Having Suspended Worker Rescue Preplans already in place goes a long way in preparing for the emergency of a fallen suspended worker or a worker that is injured or becomes ill but is isolated by height. By completing these preplans, it should become apparent when the requirements for viable rescue go beyond what I call the "Fred Flintstone" rescue (i.e., "so easy a caveman can do it!").

Additionally, there are products that will delay the onset of suspension trauma should a worker fall and remain suspended in their PFAS. An example is the FreeTech™ Harness available from Roco which significantly improves survivability post fall arrest. This unique harness buys time for the suspended worker while awaiting rescue.

Assisted, non-technical rescue can be accomplished using ladders, man lifts, or many other primitive but effective means. However, there comes a point where the situation will require some degree of technical rescue capability. If you have done an honest and knowledgeable assessment of the rescue needs for your facility for all the known or potential areas where you may have employees working at height, you very likely will have found the need for a technical rescue requirement.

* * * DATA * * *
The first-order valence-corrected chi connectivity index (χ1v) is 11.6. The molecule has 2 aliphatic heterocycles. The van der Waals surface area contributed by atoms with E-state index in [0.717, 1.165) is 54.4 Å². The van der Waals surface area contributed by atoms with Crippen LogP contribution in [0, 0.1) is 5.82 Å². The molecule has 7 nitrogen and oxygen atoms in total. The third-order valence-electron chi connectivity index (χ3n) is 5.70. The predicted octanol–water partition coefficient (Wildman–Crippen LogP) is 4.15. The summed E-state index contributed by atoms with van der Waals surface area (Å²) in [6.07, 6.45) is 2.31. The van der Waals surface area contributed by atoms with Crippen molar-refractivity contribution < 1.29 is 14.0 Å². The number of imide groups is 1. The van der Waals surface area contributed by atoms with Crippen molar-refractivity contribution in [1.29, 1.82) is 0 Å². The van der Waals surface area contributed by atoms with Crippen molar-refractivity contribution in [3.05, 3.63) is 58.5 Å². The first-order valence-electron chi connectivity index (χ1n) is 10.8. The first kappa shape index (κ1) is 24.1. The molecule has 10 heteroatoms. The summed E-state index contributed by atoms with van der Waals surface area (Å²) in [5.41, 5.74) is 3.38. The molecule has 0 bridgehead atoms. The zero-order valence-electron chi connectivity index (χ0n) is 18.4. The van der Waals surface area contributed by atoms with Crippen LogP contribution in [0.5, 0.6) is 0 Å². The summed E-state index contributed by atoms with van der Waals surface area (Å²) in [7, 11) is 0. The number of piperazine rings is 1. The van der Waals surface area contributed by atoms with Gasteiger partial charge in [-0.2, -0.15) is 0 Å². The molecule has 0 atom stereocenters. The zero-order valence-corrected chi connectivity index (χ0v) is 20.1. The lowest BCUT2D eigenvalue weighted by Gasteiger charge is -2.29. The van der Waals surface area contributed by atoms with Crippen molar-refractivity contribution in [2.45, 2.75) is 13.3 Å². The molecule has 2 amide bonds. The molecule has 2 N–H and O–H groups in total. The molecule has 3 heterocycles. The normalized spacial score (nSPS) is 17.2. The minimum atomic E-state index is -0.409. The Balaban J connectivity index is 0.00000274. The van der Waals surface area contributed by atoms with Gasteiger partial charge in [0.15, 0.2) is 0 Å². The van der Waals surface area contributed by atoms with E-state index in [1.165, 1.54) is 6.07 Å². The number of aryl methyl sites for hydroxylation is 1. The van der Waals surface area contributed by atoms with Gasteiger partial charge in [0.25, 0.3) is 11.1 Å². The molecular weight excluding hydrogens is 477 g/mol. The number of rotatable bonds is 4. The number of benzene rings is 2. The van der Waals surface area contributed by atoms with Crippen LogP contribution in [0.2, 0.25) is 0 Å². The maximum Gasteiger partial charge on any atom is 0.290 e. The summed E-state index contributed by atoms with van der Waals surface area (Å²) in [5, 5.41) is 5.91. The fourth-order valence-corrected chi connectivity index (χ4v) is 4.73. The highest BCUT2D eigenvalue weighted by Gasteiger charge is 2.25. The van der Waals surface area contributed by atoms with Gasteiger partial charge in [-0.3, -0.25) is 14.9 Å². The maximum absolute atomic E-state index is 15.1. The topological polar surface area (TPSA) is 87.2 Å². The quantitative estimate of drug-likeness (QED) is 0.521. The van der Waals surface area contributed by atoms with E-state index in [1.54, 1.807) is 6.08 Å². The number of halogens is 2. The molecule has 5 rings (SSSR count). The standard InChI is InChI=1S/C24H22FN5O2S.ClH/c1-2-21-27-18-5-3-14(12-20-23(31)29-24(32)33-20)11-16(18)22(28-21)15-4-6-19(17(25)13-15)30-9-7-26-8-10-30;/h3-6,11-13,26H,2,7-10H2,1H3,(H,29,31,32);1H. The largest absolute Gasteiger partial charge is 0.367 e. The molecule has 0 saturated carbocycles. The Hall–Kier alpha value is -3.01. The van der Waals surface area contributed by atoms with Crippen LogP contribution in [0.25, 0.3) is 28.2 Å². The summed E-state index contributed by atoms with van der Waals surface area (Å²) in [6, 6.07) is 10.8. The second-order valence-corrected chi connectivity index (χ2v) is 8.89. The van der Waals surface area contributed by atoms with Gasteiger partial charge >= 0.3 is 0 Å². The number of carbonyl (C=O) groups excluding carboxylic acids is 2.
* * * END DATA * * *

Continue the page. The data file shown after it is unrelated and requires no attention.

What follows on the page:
If you are lucky, and your facility is located in a municipality that has emergency responders with a rope rescue capability that is willing and able to respond to your location, then you still must ensure that they can perform what needs to be done.

A really good way to do this is to have them come to your facility for the purposes of preplanning and hopefully demonstrating their abilities. Simply posting "911" as the plan, and calling it good, is not even close.

Some facilities have in-house teams that are equipped and trained to perform technical rescue. These in-house teams are generally the fastest to respond and it usually eliminates the problem of relying on a municipal rescue team that may be called out on a separate emergency.